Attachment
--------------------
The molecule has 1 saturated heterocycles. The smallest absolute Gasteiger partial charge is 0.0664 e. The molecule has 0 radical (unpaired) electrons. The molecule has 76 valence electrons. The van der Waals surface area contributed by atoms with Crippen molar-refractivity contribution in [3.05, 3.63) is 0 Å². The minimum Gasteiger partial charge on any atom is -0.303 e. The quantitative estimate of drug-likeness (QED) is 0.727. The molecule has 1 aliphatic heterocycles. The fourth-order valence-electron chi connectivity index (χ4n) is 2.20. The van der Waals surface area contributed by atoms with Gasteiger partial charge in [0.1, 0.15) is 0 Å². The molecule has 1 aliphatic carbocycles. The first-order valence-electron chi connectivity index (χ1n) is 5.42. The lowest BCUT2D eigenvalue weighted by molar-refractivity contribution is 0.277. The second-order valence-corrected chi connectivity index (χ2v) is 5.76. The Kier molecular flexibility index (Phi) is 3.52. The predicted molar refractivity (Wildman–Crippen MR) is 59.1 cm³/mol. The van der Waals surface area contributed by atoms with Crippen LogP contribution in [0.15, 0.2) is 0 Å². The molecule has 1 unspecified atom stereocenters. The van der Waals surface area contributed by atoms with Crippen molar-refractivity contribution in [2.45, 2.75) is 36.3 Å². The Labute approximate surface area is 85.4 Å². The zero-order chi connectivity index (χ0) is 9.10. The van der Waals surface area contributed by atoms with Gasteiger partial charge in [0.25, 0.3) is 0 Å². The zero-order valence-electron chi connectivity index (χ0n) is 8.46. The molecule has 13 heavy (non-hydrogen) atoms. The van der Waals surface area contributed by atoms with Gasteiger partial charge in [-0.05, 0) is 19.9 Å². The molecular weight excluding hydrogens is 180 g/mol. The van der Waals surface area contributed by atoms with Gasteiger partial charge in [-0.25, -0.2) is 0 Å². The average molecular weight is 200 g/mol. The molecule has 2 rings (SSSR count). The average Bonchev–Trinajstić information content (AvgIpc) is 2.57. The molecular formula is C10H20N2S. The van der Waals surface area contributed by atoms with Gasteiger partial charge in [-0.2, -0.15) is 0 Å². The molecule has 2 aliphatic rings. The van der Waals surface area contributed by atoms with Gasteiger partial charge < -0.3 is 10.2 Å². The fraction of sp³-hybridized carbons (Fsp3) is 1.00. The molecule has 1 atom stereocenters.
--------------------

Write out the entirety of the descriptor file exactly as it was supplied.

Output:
The molecule has 1 saturated heterocycles. The smallest absolute Gasteiger partial charge is 0.0664 e. The molecule has 0 radical (unpaired) electrons. The molecule has 76 valence electrons. The van der Waals surface area contributed by atoms with Crippen molar-refractivity contribution in [3.05, 3.63) is 0 Å². The minimum Gasteiger partial charge on any atom is -0.303 e. The quantitative estimate of drug-likeness (QED) is 0.727. The molecule has 1 aliphatic heterocycles. The fourth-order valence-electron chi connectivity index (χ4n) is 2.20. The van der Waals surface area contributed by atoms with Gasteiger partial charge in [0.1, 0.15) is 0 Å². The molecule has 1 aliphatic carbocycles. The first-order valence-electron chi connectivity index (χ1n) is 5.42. The lowest BCUT2D eigenvalue weighted by molar-refractivity contribution is 0.277. The second-order valence-corrected chi connectivity index (χ2v) is 5.76. The Kier molecular flexibility index (Phi) is 3.52. The predicted molar refractivity (Wildman–Crippen MR) is 59.1 cm³/mol. The van der Waals surface area contributed by atoms with Crippen LogP contribution in [0.15, 0.2) is 0 Å². The molecule has 1 unspecified atom stereocenters. The van der Waals surface area contributed by atoms with Crippen molar-refractivity contribution in [2.45, 2.75) is 36.3 Å². The Labute approximate surface area is 85.4 Å². The zero-order chi connectivity index (χ0) is 9.10. The van der Waals surface area contributed by atoms with Gasteiger partial charge in [0.25, 0.3) is 0 Å². The zero-order valence-electron chi connectivity index (χ0n) is 8.46. The molecule has 13 heavy (non-hydrogen) atoms. The van der Waals surface area contributed by atoms with Gasteiger partial charge in [-0.05, 0) is 19.9 Å². The molecular weight excluding hydrogens is 180 g/mol. The van der Waals surface area contributed by atoms with Gasteiger partial charge in [-0.25, -0.2) is 0 Å². The average molecular weight is 200 g/mol. The molecule has 2 rings (SSSR count). The average Bonchev–Trinajstić information content (AvgIpc) is 2.57. The molecular formula is C10H20N2S. The van der Waals surface area contributed by atoms with Gasteiger partial charge in [-0.2, -0.15) is 0 Å². The molecule has 2 aliphatic rings. The van der Waals surface area contributed by atoms with Gasteiger partial charge < -0.3 is 10.2 Å². The fraction of sp³-hybridized carbons (Fsp3) is 1.00. The molecule has 1 atom stereocenters.